November 22, 2009

Revascularization versus Medical Therapy for Renal-Artery Stenosis

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This randomized, non-blinded study of patients with renovascular disease compared renal artery revascularization plus medical therapy vs medical therapy alone.  Those in the revascularization arm experience an increased rate of serious complications with no reduction in pre-defined clinical endpoints.

Related Articles:

Renal Artery Stenosis, Vascular Disease/Calcification
  • Mario T. Parise M.D.

    There are many problems with this paper. To start,the follow up of this study is only 34 months. How is one able to acertain a deterioration curve for Scr in the medical group in only 34 months? For example; a 70 yo 8o Kg male has a 95% osteal leison. If his GRF is 70% at age 70 and that lesion is allowed to close his GRF would be in the neighborhood of 35% when it closes as he lost 50% of his existing frnal function. I would agree that this would be unlikely to happen in 34 months however, I would expect him to loose function in ten years undoubtedly. Simply, this study shows no difference between groups in 34 months which in my opinion is to short to tell anything.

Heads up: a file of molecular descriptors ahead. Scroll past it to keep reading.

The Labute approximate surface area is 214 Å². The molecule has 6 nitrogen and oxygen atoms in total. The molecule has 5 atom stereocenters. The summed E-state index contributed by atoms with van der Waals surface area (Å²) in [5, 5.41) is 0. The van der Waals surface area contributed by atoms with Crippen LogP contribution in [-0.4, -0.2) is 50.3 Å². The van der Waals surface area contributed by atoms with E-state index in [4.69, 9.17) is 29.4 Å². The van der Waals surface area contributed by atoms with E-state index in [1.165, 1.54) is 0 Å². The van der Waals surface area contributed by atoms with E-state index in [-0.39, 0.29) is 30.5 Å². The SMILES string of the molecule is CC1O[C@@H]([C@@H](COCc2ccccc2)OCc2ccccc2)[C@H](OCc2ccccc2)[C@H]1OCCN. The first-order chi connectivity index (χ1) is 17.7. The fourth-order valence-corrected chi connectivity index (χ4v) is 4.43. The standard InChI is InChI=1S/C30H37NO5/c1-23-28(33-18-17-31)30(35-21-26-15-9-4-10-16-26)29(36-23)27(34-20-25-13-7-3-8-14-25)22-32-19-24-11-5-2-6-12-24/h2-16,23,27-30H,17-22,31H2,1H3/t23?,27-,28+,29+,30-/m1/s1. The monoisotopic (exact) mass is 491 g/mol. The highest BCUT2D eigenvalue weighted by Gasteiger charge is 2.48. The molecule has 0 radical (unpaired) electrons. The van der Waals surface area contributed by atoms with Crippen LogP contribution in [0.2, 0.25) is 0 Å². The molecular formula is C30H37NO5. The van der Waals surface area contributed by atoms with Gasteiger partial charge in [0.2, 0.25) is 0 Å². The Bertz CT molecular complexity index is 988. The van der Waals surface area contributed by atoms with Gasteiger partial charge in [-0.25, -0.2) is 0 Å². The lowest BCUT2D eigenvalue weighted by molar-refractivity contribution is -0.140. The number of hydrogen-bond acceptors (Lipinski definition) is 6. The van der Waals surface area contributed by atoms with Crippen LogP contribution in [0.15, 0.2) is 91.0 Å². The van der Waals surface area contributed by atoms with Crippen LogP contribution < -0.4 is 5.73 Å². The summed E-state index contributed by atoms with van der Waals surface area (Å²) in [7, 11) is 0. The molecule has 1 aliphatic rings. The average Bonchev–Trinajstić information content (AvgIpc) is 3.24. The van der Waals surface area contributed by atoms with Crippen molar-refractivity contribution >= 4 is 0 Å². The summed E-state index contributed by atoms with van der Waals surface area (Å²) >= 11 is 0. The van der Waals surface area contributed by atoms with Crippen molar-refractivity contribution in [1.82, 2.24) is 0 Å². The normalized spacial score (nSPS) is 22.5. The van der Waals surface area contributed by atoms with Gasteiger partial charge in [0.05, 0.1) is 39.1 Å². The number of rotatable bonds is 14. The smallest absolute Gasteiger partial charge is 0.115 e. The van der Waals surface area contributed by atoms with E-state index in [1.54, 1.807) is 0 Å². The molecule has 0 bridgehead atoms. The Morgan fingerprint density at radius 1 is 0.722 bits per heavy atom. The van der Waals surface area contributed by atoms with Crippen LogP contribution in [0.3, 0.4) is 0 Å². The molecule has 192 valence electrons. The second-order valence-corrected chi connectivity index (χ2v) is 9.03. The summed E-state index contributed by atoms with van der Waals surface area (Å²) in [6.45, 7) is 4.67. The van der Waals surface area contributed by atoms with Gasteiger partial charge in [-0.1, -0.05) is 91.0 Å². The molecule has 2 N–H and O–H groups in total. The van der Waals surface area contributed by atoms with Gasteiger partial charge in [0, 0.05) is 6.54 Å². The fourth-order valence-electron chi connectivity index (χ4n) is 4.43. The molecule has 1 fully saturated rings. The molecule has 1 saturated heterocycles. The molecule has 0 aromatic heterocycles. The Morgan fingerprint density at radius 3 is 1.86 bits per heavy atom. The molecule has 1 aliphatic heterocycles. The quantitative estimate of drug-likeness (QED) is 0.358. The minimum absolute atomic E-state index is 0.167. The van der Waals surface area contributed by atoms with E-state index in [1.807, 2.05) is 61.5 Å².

With regard to the complications cited, my first questions are; how many different M.D.’s were involved in the stenting and what was there level of training? I am a nephrologist and have referred over 500 cases to a single skilled cardiology collegue since 1993. On one occasion we had a mottled toe which resolved quickly. I can not for the life of me fathom limb loss and death as complications with this relatively simple procedure.
    We are aware that our experience is anectdotal however, we have attempted to participate in the “CORAL” study to no avail and have approached two professors to assist us in publishing our experience. I am hopefull that we will be able to publish these data soon. M.T.Parise M.D.